A journey to Hell On Earth, Denan . By Ali H Abdulla

Monday, August 31, 2009

Let me take you on a journey to hell on earth as a recent video about Denan put it. Hell on earth is a small camp in the heart of a desert region in an area that the British Colonialists used to call “The Hawd and Reserved Area” before they maliciously handed it over to their fellow Christian monarchy in Ethiopia, instead of returning it to its rightful owners, the Somali nation. It is one of the numerous miserable legacies that the British Colonialists have saddled the Muslim World with: Kashmir, Pakistan, Western Somalia etc. In modern times, some call the desert region the Ogaden, while most Somalis rightfully call it Western Somalia.

The journey reminds me of the trek that the great prophet Moses took across the Sinai desert on his way to Midian to escape the wrath of the pharaoh, Ramses II. Scholars who associate ancient Egypt with Somalia, the land of Punt, may appreciate the theory that the name Ramses has a Somali meaning. It is composed of two parts, Ra’ and Ses. In Somali, the word “siis” means gift and the word Ra’, the Sun God of ancient Egypt, is found in many Somali words such as Gow-Rac, Gur-Rac and Ga-Rac. The literal translation of Ramses is the Gift of Ra’ which agrees with the Somali equivalent: RacSiis. I narrate this connection because of the recurrence of ancient oppressions in our modern times. The oppression of the people of Israel at the hands of a Pagan King is unfolding again in a remote desert on the same continent. The actors this time are Muslim Nomads and a despotic regime.
It reportedly took Moses 8 to ten days to reach Midian, the land of Jethro where he came to the aid of Jethro’s daughters by helping them water their sheep in a male dominated society that denied the weak to partake of the water until the last of the strong men had left the watering area. Moses helped the oppressed ladies despite his blistered feet and his empty stomach that almost got stuck to his back from thirst and hunger. Instead of partaking of the water first, he could not stand watching the oppression he witnessed and had to take action immediately.

For his bravery and rejection of oppression, Moses was eventually chosen by the Lord to free the people of Israel from the clutches of the pagan King Ramses II who ended up drowning when he tried to chase Moses and his people during the exodus, when the sea parted for Moses to lead his freed people to the Sinai.

The story of Moses is filled with valuable lessons. The Quran narrates these incidents to teach us not to accept oppression, and to come to the aid of the oppressed like Moses did. It also teaches us that all oppressors have a day of reckoning just like Ramses II.

Our current journey starts with a group of women and children just as helpless as the daughters of Jethro. Like Moses, they walked for 10 days in a desert bereft of trees and vegetation with no food or water. Some of them are barefoot. Some of them are wearing rags. Despite all that, they show dignity and pride. They are not as strong as Moses who endured hunger and thirst for 8 days and still managed to water Jethros’s sheep after managing to lift the huge stone that the Midian Shepherds put across the well. Many of them succumb to hunger and die before reaching their destination, the camp of Denan which can be truly described as hell on earth. The land they have just crossed is littered with the carcasses of sheep, cattle and camels as a result of drought and the scorched earth policies of Meles Zenawi and his military machine.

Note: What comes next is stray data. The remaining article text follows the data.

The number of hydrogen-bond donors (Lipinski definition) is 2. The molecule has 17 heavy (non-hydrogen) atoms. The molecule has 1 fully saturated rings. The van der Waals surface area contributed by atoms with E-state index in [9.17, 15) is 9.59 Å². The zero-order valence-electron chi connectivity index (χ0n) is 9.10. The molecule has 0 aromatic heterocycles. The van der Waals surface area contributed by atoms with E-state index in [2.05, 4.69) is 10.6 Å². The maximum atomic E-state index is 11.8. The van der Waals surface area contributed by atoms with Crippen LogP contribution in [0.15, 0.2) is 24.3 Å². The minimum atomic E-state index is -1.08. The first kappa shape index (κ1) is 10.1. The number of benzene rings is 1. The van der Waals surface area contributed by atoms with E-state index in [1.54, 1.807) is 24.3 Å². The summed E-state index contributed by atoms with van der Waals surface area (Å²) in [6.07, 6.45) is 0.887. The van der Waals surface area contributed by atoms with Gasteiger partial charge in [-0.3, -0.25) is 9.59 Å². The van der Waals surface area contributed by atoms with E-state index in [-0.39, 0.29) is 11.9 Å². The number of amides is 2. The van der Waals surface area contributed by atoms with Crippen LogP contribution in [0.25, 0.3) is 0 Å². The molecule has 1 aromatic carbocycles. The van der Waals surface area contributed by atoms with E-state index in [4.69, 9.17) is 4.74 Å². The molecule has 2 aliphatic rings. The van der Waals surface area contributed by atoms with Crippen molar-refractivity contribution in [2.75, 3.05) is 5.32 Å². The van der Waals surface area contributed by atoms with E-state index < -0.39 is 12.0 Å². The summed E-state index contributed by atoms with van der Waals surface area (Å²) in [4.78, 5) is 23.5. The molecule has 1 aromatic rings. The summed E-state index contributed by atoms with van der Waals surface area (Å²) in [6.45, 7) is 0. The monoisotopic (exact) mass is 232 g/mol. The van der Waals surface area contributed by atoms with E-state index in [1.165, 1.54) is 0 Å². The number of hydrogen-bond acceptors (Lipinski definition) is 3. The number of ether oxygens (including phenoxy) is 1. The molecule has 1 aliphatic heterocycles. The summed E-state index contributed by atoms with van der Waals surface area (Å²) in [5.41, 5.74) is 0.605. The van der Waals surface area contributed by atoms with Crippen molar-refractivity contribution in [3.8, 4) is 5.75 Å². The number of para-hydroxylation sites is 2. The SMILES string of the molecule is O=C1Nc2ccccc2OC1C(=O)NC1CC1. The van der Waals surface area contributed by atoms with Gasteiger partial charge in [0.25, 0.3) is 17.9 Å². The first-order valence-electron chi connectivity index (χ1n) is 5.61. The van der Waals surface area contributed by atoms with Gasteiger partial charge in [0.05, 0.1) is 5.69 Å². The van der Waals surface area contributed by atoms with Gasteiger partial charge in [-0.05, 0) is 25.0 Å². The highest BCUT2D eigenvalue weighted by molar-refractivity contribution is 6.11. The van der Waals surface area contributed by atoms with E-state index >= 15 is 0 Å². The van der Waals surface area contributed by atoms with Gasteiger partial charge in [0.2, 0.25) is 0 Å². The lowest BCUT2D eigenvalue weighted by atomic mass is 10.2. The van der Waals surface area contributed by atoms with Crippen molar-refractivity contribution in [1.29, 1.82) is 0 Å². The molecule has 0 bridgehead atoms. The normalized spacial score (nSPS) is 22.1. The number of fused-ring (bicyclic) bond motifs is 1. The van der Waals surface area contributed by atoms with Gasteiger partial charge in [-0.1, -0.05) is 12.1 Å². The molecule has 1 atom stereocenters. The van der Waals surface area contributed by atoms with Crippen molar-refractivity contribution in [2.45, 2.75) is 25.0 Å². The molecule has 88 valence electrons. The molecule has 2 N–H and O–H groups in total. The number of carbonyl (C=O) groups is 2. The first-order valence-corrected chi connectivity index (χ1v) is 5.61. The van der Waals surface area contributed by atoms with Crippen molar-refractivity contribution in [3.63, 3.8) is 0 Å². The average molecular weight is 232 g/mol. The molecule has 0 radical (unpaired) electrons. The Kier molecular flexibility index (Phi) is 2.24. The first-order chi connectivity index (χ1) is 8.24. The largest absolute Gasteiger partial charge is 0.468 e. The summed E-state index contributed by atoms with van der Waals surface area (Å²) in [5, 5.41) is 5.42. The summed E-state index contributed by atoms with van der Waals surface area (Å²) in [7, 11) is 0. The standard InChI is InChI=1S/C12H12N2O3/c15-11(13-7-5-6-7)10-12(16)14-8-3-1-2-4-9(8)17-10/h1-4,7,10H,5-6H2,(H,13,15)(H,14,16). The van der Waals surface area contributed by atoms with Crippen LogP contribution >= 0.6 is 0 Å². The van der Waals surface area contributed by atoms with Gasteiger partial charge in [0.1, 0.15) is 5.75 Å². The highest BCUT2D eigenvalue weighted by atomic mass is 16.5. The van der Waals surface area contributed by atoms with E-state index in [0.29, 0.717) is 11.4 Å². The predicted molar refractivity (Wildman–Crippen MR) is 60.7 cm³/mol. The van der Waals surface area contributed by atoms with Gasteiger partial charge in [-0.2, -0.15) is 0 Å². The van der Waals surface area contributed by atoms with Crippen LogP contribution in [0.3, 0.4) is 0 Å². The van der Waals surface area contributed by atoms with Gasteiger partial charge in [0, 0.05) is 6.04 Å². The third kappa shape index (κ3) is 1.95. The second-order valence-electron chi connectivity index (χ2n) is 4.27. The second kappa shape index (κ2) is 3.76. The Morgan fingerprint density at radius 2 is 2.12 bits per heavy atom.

Denan is in the middle of the desert. It holds more than 7,000 refugees. Our group joins the camp’s swelling population. Unlike Moses who gets rewarded for helping Jethro’s daughters with food, water and shelter, our group come to a place that cannot sustain life as we know it. The food stores are almost empty and the camp has just run out of water. The head of the camp reserves the little food that is left in the stores for the new arrivals like our group. The others have to endure hunger and thirst for days. The camp has no doctor or nurse, and everyday a child dies of malnutrition and disease.

The Denan video shows starving women and children. Some cannot even sit, like the wife who had to be carried by her husband like a sack of potatoes for the film crew to see.

If watching this video does not move you into action, I do not know what else can. The film crew leaves Denan with the following words:

“On the day we left Denan, there were over 200 new arrivals. On the day we left Dean, they still had not received the food shipments. On the day we left Denan, they still had no water. On the day we left Denan, 3 year old Kadir died”.

There are probably a number of Denans scattered all over the desert. We are thankful to these brave individuals who risked their lives to bring this unfolding tragedy to our attention. It is our duty to help the people of Denan and to search for the other camps that I am sure are mushrooming all over Western Somalia.

We are in the holy month of Ramadan. Fasting in Ramadan is not about refraining from eating and drinking only. It is about reflection. It is about helping those in need. It is about giving. So let us start giving to the people of Denan and the many others like them in the desert of Western Somalia.

Please watch the video with your family, and after wiping away your tears, start thinking about what to do to help. Don’t just sit back and break your fast with the bounties that God has given you. Remember that there are thousands who are in a perpetual state of fasting.

Ramadan Karim

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